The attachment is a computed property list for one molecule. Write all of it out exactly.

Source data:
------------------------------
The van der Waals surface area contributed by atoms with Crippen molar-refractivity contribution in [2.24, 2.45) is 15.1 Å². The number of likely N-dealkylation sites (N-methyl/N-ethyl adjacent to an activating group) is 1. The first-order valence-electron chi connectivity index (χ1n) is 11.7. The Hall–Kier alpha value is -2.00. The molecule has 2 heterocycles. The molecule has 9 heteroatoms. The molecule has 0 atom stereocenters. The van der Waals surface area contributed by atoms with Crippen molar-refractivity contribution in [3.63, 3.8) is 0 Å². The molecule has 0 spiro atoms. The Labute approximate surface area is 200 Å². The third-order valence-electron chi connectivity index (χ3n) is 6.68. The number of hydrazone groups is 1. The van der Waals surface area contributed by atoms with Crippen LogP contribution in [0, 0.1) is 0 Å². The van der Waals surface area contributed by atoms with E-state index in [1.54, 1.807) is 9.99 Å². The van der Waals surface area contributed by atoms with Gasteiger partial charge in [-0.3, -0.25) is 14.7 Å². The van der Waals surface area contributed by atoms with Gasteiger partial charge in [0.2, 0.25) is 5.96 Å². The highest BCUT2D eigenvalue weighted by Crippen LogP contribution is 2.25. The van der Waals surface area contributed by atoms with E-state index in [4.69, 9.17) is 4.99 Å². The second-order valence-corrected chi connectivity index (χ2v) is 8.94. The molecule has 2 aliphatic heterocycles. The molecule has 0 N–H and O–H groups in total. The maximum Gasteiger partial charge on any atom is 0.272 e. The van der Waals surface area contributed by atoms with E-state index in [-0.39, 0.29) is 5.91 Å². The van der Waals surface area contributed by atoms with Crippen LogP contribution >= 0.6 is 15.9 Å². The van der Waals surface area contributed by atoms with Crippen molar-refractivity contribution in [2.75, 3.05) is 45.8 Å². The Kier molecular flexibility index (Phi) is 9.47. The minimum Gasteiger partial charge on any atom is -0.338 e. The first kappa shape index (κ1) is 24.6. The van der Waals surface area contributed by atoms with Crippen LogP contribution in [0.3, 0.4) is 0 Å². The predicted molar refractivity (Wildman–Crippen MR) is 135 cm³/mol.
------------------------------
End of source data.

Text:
The van der Waals surface area contributed by atoms with Crippen molar-refractivity contribution in [2.24, 2.45) is 15.1 Å². The number of likely N-dealkylation sites (N-methyl/N-ethyl adjacent to an activating group) is 1. The first-order valence-electron chi connectivity index (χ1n) is 11.7. The Hall–Kier alpha value is -2.00. The molecule has 2 heterocycles. The molecule has 9 heteroatoms. The molecule has 0 atom stereocenters. The van der Waals surface area contributed by atoms with Crippen molar-refractivity contribution in [3.63, 3.8) is 0 Å². The molecule has 0 spiro atoms. The Labute approximate surface area is 200 Å². The third-order valence-electron chi connectivity index (χ3n) is 6.68. The number of hydrazone groups is 1. The van der Waals surface area contributed by atoms with Crippen LogP contribution in [0, 0.1) is 0 Å². The van der Waals surface area contributed by atoms with E-state index in [1.54, 1.807) is 9.99 Å². The van der Waals surface area contributed by atoms with Gasteiger partial charge in [-0.3, -0.25) is 14.7 Å². The van der Waals surface area contributed by atoms with Gasteiger partial charge in [0.2, 0.25) is 5.96 Å². The highest BCUT2D eigenvalue weighted by Crippen LogP contribution is 2.25. The van der Waals surface area contributed by atoms with E-state index in [4.69, 9.17) is 4.99 Å². The second-order valence-corrected chi connectivity index (χ2v) is 8.94. The molecule has 2 aliphatic heterocycles. The molecule has 0 N–H and O–H groups in total. The maximum Gasteiger partial charge on any atom is 0.272 e. The van der Waals surface area contributed by atoms with E-state index in [-0.39, 0.29) is 5.91 Å². The van der Waals surface area contributed by atoms with Crippen LogP contribution >= 0.6 is 15.9 Å². The van der Waals surface area contributed by atoms with Crippen molar-refractivity contribution in [2.75, 3.05) is 45.8 Å². The Kier molecular flexibility index (Phi) is 9.47. The minimum Gasteiger partial charge on any atom is -0.338 e. The first kappa shape index (κ1) is 24.6. The van der Waals surface area contributed by atoms with Crippen LogP contribution in [0.3, 0.4) is 0 Å². The predicted molar refractivity (Wildman–Crippen MR) is 135 cm³/mol.